The Christian Brotherhood Newsletter (CBN) may have turned the corner. The medical cost-sharing ministry in Barberton, Ohio, has been in a legal and financial crisis for months (CT, June 11, p. 16).

Last December, the Ohio attorney general accused CBN founder Bruce Hawthorn of mishandling millions of subscriber dollars. Payments for medical claims had fallen more than two years behind. And the number of subscriber families plummeted from 25,000 early last year to fewer than 11,000 this summer.

In April, an Ohio court put the nonprofit ministry into receivership. Meanwhile, the IRS ordered CBN to pay $750,000 in assessments to reimburse the federal agency for costs associated with its investigation. At one point, the IRS also threatened to revoke CBN's tax-exempt status.

But attorney Scott Haley, appointed by the court as receiver, slashed overhead expenses, cut the staff size in half, used savings to begin to pay off the backlog of unpaid claims, and launched an independent audit. Haley paid the IRS assessment in July, mortgaging several pieces of ministry real estate to come up with the funds.

A new board was formed on August 13 to rebuild the ministry. The new board chairman is John Conley, president of Circleville Bible College near Columbus.

One returning board member is Howard Russell, the Tennessee pastor ousted by founder Hawthorn in a power struggle last year.

Haley and CBN staff say the hemorrhage of money and members has stopped. From April through June, subscriber payments exceeded new claims. Haley told the court in July that more than half of the backlogged claims from 1999 had been paid.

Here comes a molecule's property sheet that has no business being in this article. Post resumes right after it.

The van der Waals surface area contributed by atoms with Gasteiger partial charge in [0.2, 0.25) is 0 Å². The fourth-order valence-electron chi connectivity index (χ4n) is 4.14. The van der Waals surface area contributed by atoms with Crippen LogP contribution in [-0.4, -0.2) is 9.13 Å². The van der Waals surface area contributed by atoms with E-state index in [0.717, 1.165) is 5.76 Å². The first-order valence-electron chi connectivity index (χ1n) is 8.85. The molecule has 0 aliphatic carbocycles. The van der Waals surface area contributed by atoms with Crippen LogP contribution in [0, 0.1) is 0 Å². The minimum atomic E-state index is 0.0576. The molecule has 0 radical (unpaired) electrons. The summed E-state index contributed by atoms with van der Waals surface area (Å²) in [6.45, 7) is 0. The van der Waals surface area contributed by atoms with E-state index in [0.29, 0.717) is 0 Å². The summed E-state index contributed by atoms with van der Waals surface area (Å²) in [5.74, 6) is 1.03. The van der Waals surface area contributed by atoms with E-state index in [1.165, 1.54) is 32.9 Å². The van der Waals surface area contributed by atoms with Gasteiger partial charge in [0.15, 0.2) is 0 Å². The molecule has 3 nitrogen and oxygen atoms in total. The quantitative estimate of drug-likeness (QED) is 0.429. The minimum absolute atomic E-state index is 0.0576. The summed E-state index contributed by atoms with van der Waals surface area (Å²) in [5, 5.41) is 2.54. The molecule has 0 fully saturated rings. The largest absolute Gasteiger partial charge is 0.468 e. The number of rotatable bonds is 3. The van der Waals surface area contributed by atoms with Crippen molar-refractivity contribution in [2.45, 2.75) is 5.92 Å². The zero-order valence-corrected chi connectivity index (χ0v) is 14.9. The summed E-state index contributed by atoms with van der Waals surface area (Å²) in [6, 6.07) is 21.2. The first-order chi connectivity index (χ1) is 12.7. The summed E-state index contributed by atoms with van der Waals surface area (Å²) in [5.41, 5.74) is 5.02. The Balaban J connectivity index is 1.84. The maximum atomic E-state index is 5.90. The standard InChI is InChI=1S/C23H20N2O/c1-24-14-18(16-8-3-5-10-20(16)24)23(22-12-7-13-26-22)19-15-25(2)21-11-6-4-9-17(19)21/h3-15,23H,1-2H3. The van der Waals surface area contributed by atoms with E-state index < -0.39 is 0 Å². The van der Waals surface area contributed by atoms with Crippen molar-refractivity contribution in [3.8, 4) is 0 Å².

"I'm very encouraged," Russell told CT. "There have been times in the past several months when I was not optimistic, but the new board's top priority is to assure full integrity in this ministry."

At the current subscriber and income level, CBN said it would take 18 months to clear unpaid claims. The new board will begin a nationwide search for a new chief executive.

The revival effort got an additional boost on October 3. A state appeals court ruled that Hawthorn's attempt last December to oust dissident board members was both illegal and void. This decision, according to Russell, opens the way for Hawthorn to be completely removed from CBN operations.

Related Elsewhere:

The Christian Brotherhood Newsletter Web site has information on how it works but not on the controversies.

Christianity Today's earlier coverage of the Christian Brotherhood Newsletter includes:

Health Ministry in Receivership | Arrangement designed to save Christian Brotherhood Newsletter, not dissolve it. (June 16, 2001)

Health Ministry Fraud Alleged | Ohio seeks $16 million in damages against Christian Brotherhood Newsletter. (Mar. 9, 2001)

Bearing (some but not all) Burdens | Clean-living Christians create an unusual way to share medical expenses. (Sept. 15, 2000)

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